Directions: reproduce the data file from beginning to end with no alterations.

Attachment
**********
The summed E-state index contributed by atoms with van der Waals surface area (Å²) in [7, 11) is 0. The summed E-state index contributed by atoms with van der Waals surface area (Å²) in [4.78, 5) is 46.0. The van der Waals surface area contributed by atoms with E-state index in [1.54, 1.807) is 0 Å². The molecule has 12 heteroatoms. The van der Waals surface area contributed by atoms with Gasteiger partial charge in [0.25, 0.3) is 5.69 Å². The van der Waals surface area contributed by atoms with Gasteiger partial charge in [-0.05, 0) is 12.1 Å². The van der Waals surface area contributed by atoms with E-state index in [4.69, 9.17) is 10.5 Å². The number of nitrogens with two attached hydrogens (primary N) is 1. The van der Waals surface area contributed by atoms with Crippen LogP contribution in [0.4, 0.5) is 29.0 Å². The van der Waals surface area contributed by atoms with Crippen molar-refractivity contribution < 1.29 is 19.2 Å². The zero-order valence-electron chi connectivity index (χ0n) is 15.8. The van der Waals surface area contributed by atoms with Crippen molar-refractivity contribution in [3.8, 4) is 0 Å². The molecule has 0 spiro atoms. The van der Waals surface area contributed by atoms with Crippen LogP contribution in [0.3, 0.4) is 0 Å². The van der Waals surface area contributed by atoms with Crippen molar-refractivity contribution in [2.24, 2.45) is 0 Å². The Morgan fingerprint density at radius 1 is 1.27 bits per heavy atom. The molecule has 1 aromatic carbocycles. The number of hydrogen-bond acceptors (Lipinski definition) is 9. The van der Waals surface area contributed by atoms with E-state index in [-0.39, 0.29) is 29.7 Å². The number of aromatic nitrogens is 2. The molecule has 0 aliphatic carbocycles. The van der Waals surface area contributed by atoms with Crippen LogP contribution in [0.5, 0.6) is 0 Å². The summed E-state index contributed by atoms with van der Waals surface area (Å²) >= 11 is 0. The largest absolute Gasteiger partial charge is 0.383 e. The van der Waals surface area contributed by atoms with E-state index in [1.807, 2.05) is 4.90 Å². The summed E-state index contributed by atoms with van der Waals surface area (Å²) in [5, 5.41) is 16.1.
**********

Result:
The summed E-state index contributed by atoms with van der Waals surface area (Å²) in [7, 11) is 0. The summed E-state index contributed by atoms with van der Waals surface area (Å²) in [4.78, 5) is 46.0. The van der Waals surface area contributed by atoms with E-state index in [1.54, 1.807) is 0 Å². The molecule has 12 heteroatoms. The van der Waals surface area contributed by atoms with Gasteiger partial charge in [0.25, 0.3) is 5.69 Å². The van der Waals surface area contributed by atoms with Gasteiger partial charge in [-0.05, 0) is 12.1 Å². The van der Waals surface area contributed by atoms with E-state index in [4.69, 9.17) is 10.5 Å². The number of nitrogens with two attached hydrogens (primary N) is 1. The van der Waals surface area contributed by atoms with Crippen LogP contribution in [0.4, 0.5) is 29.0 Å². The van der Waals surface area contributed by atoms with Crippen molar-refractivity contribution < 1.29 is 19.2 Å². The zero-order valence-electron chi connectivity index (χ0n) is 15.8. The van der Waals surface area contributed by atoms with Crippen molar-refractivity contribution in [3.8, 4) is 0 Å². The molecule has 0 spiro atoms. The van der Waals surface area contributed by atoms with Crippen LogP contribution in [0.3, 0.4) is 0 Å². The van der Waals surface area contributed by atoms with Crippen molar-refractivity contribution in [2.24, 2.45) is 0 Å². The Morgan fingerprint density at radius 1 is 1.27 bits per heavy atom. The molecule has 1 aromatic carbocycles. The number of hydrogen-bond acceptors (Lipinski definition) is 9. The van der Waals surface area contributed by atoms with E-state index in [-0.39, 0.29) is 29.7 Å². The number of aromatic nitrogens is 2. The molecule has 0 aliphatic carbocycles. The van der Waals surface area contributed by atoms with Crippen LogP contribution in [0.5, 0.6) is 0 Å². The summed E-state index contributed by atoms with van der Waals surface area (Å²) >= 11 is 0. The largest absolute Gasteiger partial charge is 0.383 e. The van der Waals surface area contributed by atoms with E-state index in [1.807, 2.05) is 4.90 Å². The summed E-state index contributed by atoms with van der Waals surface area (Å²) in [5, 5.41) is 16.1.